Aquaculture for all

Meet the farmerMeet the farmer: Kenechukwu Nwobodo

Husbandry Open farming systems Catfish / Pangasius +9 more

32-year-old Kenechukwu Anthony Nwobodo set up and runs a catfish farming company, DieuMerci , in Lagos, Nigeria.

by Aquaculture consultant
Kyra Hoevenaars thumbnail
Kenechukwu Nwobodo runs DieuMerci farms in Lagos

How long have you been farming for?

I started in aquaculture by doing various internships in Nigeria and abroad, where I learned to manage a farm by myself. Nine years ago I started DieuMerci farm. However, I am still learning, I guess in farming we never stop learning.

What size is your farm and what species do you produce?

DieuMerci Farm is around 1,800 m2 and we run it with six people. We produce 120,000 fingerlings and 2 tonnes of market sized catfish per year.

Nwobodo raises different catfish species and hybrids, producing 120,000 fingerlings a year

We culture different species of catfish; African sharptooth catfish (Clarias gariepinus) and African catfish (Heterobranchus bidorsalis and H. longfilis). We also culture hybrids, crossing clarias and heterobranchus. The hybrids are stronger and grow larger.

The life cycle of hybrids is around five to six months. We harvest a proportion after 3 months, when they are below 400 g, for smoking. The rest are grown to a minimum of 1.2 kg and sold fresh or smoked.

What sort of production system do you operate?

We use runways for the broodstock and concrete ponds for the hatchery and nursery, which operate on a flow-through system. For grow-out we use concrete tanks and tanks made of a wooden frame with tarpaulin linings.

Nwobodo came to the aquaculture industry after completing an internship at the Songhai Centre in Benin

Why did you decide to embark on a career in aquaculture?

I was in a period where I was discovering myself and trying to find a way to be useful. I visited a friend, whose father had a fish pond and was intrigued. I started researching aquaculture and found an internship at Songhai Centre in Benin. Here my passion for the sector grew – the sustainability aspect appealed to me in particular.

What is your favourite part of being a fish farmer?

I enjoy the hatchery process and taking care of the fry and fingerlings in the nursery. But, most of all, I love to teach the next generation about fish farming. I teach programmes in church, children during holidays and youth programmes, and I open up the farm for visitors and host trainings. Through these activities, I have managed to motivated people to go into aquaculture as a second source of income.

What’s your biggest worry at work?

Apart from safety at work, I am worried about the future of fish farming, since in my country the younger generation do not see aquaculture as a good career path to choose. People tend to look down on farmers. However, once I have engaged with them and explain what I do and why, they feel enlightened.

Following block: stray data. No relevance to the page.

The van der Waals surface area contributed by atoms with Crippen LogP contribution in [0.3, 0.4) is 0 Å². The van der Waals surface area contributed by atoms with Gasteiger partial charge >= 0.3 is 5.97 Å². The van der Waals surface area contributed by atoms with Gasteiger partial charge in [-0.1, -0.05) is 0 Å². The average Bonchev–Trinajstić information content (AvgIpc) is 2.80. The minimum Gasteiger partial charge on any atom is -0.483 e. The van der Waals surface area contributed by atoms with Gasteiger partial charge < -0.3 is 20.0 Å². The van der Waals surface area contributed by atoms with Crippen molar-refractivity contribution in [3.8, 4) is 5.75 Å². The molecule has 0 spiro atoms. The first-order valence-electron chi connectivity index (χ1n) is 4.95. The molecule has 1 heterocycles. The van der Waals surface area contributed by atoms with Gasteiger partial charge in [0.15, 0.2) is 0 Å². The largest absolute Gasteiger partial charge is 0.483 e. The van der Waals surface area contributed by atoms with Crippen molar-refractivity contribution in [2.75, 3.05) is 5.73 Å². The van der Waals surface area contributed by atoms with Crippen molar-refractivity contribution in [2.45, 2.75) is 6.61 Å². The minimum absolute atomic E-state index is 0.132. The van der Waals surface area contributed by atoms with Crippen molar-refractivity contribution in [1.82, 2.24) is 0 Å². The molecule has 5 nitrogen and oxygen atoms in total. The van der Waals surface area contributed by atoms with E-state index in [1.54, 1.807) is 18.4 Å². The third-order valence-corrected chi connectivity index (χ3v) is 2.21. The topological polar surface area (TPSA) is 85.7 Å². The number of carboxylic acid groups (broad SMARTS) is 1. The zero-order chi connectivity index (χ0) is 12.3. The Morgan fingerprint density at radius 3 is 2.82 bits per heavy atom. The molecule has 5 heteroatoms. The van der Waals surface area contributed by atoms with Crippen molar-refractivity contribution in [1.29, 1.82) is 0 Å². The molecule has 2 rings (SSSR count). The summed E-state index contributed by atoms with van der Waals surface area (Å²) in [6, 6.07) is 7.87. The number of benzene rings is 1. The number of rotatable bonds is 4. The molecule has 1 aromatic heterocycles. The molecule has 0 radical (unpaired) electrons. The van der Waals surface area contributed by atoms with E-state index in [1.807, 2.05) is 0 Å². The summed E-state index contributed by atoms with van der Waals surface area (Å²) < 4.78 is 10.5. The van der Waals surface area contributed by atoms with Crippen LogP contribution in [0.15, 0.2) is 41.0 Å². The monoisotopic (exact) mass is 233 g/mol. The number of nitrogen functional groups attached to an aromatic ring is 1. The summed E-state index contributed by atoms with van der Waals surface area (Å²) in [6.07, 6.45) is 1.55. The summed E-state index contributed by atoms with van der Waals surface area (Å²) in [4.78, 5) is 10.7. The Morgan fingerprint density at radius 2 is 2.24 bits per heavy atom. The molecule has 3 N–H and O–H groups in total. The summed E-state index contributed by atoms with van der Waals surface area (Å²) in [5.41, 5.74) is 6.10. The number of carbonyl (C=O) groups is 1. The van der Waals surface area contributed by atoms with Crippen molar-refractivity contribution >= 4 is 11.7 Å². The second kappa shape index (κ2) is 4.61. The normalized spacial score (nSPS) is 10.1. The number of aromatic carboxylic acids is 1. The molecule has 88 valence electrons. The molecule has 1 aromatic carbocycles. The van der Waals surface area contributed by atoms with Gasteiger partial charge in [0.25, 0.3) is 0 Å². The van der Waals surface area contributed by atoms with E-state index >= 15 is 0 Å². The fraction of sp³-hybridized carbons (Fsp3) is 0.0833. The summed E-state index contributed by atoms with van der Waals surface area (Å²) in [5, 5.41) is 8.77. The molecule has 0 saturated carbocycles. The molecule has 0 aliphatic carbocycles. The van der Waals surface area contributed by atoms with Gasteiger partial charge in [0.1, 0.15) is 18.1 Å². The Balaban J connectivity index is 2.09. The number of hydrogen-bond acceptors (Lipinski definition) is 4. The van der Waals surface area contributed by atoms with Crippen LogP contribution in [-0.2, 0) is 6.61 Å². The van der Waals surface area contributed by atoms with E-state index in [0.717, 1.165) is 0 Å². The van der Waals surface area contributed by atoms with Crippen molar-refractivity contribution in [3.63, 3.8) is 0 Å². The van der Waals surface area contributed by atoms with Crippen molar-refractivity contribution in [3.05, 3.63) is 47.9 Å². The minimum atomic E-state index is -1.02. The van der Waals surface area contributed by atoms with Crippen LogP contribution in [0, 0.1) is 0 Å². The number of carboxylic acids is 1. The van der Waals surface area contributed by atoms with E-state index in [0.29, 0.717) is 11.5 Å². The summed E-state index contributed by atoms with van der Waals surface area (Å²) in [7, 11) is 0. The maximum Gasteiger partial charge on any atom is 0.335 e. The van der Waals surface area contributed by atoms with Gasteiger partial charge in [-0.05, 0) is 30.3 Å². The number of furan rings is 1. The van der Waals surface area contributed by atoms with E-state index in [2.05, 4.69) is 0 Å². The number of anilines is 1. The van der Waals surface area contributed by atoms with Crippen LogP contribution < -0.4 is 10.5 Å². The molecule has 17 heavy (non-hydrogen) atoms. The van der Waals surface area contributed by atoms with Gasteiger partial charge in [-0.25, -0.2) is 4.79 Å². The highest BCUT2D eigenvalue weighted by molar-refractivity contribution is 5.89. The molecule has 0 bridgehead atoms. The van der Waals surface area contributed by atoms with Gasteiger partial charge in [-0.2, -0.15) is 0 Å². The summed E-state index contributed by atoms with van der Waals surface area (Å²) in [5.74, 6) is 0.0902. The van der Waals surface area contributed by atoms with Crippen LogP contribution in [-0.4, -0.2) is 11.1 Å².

What’s your greatest achievement to date?

Passing on my knowledge and passion for aquaculture to other people and seeing it change their life for the better has been my greatest accomplishment. In one of my hatchery classes, I taught a woman who had recently lost her job and husband. She went on to learn how to smoke and dry fish and she is now earning a good living from this business.

What would you like to improve on your farm?

Nwobodo's next on-farm investment will be a smoking kiln for the processed catfish

I would like to have a high-quality smoking kiln that enables smoking of catfish to international standards. In my opinion, catfish taste best when smoked.

How do you see your future in fish farming?

I would like to continue my education in agricultural economics and work on bigger projects in aquaculture such as an RAS project. I also wish to give back to the community, as extension services are currently lacking. I am also planning to set up another farm in the southeast of Nigeria. It is however still in the startup phase and I am identifying stakeholders now.

What’s your favourite seafood dish?

My absolute favorite dish is catfish pepper soup. I would recommend everyone to taste it since I cannot explain the feeling I have when I eat it. I clean the catfish well with hot water and salt or lime. Then I cut it in pieces and boil it. I add local spices and yam. It is served hot with a side of rice or cassava starch. Bon appetite!

Series: Meet the farmer

Meet the farmer: Chabungbam Bijoy Singh

Chabungbam Bijoy Singh started fish farming in Manipur state, northeast India after he realised the huge potential in carp seed production around four decades ago. He dreams of developing his business into the state’s largest hatchery, so the region is self-su…